Some more Battlefield Recovery finds
Going through my archives of the time we filmed Battlefield Recovery, I found some pictures that I've never published, nor were featured on video. A couple of them are rather interesting, and really highlight the dangerous environment we were digging in. Now I have a few more Metal Detecting years under my belt, I'm not entirely sure I'd be happy doing something like this again without some new pants. This first picture was 'Schwab's' mess tin, shovel and perhaps Kar98. We can't be sure if all these items belonged to him, but they were found together in a small swamp. Frustratingly, I had another good signal down there, but we just couldn't get down deep enough to fetch it. These items are now sitting in the Latvia War Museum in Riga. I think some of these finds featured in episode 4?
Big scary sign in Latvia, which basically says 'don't dig anything up, as it'll probably blow you up. Especially stuff that looks like this.' Ah, signs, eh? Signs are for wimps. I think.
Finding these coins was brilliant! We had literally just settled down for a break, when Stephen noticed a wallet under the tree that we were sitting under. Inside were these three German coins. Considering where we were (it was the first time the Germans and the Russians came across each other) and the huge battle that went on there, the Swastikas on the coins were a cold reminder of what would eventually manifest. War, eh? What a load of fun.
See that? That's an MG42 which has seen better days. That's an MG42 that has taken one hell of a beating. That's a rusty old git.
A bunch of still volatile grenades. It's interesting, as there are a lot of 'experts' in the military field that claim that explosives no longer pack any punch, as they've been in the ground for 80 years. This, is tosh. I found a few German rounds with the cordite presenting, and we lit it (perfectly legal in Latvia, the realm of freedom) and trust me, it's still as potent as the day it was dropped. Transpose that to other explosives in old bombs and grenades, and I can safely say that this stuff isn't to be messed around with. Especially after 80 years of the metals weakening in the ground.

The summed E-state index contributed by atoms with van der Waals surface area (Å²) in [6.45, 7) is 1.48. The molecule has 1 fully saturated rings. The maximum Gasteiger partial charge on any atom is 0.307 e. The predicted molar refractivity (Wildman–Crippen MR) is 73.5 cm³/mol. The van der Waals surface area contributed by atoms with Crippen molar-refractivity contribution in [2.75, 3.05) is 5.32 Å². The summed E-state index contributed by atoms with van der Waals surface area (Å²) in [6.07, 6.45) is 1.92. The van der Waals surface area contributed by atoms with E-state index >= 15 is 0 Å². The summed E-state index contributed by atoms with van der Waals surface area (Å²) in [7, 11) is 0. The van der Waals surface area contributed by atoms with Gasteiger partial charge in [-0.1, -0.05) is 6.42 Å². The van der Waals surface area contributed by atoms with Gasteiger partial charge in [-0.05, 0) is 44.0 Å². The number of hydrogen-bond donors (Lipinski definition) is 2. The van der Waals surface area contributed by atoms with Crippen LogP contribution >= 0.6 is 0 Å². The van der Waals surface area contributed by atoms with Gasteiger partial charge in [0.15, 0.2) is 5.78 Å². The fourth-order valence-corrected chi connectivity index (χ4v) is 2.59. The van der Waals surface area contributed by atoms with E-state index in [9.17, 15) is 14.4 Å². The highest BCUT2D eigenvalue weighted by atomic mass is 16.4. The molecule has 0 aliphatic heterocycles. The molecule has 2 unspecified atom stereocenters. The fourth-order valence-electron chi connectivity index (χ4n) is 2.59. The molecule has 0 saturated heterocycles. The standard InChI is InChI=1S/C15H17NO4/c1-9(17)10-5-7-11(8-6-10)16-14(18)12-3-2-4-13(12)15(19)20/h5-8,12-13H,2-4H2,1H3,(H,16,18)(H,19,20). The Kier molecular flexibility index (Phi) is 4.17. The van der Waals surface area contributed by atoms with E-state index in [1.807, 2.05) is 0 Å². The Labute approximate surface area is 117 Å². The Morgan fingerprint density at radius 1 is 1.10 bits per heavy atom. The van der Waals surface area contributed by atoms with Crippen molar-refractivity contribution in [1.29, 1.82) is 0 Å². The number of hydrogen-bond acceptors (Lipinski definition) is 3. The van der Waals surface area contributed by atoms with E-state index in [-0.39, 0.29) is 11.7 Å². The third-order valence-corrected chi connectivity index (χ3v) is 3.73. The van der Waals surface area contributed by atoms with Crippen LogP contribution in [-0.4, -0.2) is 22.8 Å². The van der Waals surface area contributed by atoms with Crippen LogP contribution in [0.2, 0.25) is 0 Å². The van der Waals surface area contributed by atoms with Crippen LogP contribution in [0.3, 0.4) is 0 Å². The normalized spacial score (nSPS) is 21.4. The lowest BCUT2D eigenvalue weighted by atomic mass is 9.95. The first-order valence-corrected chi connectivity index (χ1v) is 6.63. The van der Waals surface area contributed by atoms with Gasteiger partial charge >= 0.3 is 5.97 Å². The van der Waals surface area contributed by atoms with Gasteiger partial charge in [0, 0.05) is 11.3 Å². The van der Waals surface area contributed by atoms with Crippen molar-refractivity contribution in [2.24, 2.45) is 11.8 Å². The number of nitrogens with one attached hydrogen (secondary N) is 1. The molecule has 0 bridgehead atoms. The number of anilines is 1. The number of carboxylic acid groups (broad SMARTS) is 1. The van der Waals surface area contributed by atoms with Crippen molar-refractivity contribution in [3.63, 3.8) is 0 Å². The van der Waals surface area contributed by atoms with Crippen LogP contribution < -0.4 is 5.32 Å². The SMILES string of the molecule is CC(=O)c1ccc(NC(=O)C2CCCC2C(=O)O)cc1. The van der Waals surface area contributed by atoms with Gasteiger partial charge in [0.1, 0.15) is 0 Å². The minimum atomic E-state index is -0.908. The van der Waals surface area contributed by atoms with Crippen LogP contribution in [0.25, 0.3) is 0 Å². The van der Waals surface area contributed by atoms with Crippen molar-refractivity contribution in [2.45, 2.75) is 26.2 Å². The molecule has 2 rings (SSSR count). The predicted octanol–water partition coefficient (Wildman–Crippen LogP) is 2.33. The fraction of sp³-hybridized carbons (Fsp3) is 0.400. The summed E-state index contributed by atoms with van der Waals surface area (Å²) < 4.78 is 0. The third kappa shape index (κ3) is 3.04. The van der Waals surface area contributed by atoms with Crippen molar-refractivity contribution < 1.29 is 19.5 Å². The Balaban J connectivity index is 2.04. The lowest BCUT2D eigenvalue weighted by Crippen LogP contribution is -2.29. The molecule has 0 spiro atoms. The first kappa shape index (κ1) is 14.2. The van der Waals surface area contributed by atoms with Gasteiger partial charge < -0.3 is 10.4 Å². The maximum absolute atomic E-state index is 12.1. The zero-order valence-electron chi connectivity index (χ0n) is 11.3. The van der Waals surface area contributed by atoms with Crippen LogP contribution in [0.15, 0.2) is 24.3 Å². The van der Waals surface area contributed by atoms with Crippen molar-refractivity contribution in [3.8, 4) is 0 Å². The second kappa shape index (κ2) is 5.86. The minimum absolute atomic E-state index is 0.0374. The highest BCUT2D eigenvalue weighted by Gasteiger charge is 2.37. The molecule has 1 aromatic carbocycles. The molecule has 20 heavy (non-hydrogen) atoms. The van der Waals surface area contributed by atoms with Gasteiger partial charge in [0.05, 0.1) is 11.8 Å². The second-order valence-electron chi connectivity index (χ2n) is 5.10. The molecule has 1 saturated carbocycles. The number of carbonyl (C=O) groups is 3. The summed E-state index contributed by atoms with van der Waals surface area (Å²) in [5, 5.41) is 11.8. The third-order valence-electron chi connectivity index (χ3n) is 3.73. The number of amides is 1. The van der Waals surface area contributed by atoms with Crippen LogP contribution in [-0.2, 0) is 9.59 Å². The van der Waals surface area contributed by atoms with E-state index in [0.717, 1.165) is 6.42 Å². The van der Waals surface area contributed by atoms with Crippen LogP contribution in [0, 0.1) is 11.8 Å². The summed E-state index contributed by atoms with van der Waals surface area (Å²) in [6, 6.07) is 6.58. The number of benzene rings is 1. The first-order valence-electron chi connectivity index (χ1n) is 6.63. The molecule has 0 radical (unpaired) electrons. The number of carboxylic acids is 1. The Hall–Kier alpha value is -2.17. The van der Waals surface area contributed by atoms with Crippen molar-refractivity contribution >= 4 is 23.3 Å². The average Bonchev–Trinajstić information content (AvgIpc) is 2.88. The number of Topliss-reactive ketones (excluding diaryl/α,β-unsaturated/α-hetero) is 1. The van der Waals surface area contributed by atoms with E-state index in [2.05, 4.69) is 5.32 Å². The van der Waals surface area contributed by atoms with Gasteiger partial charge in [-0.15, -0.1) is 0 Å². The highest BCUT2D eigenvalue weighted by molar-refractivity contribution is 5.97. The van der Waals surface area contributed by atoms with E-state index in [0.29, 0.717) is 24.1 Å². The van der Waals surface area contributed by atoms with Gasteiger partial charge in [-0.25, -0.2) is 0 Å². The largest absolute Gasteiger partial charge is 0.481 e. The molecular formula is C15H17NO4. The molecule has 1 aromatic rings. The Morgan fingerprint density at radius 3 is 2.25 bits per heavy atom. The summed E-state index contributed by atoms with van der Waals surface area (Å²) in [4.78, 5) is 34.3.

Another bomb. Howitzer shell, I believe. The red and white tape tied to the twigs is there for our protection. It doesn't matter that the JCB driver literally scrapped the bomb with the digger. The tape will save us.
Me being a bit of a redneck on a jeep. That's one thing I really enjoyed about Latvia. Although dangerous, the lack of 'red tape' makes it a fun place to be. Dangerous, but fun. They say it's culturally a lot like Britain in the 50's, and I'd probably agree with that if I was born then. A slower way of life. A lot more freedom. You want to chew on an old bomb, and blow your head off - you go for it old chap. Drink vodka for breakfast, and smoke 80 cigarettes a day? That's your choice. No-one is going to stop you. I think I could run a child over in this Jeep and no-one would be bothered. That's real freedom.
I believe that this is a Russian medics badge? I'm not 100% sure as I was more focused on getting the poor blighter out of the hole and buried properly. This is what gets me about the Archaeologists opinion of the show. This is already a grave? Oh, Ok. How would you like to be left in a cold, rotten hole, with a boulder on top of you that literally split you in half? That's how you would like to remain buried? Or, would you prefer that your remains and effects be exhumed with respect, and re-buried alongside your country-men, and comrades in offical graves? Hey, Archaeologists. Ask any currently serving soldier what they would prefer, why don't you? Ya petals.
Myself with some of my Latvian friends from Legenda. This was 7AM in the morning, and they'd already downed 8 cocktails and smoked 10 cigars each at this point. Real men. Life expectancy of the average Latvian male is only 19 and a half, but they sure pack a lot of freedom into those 19 and half years. I'm going to miss them.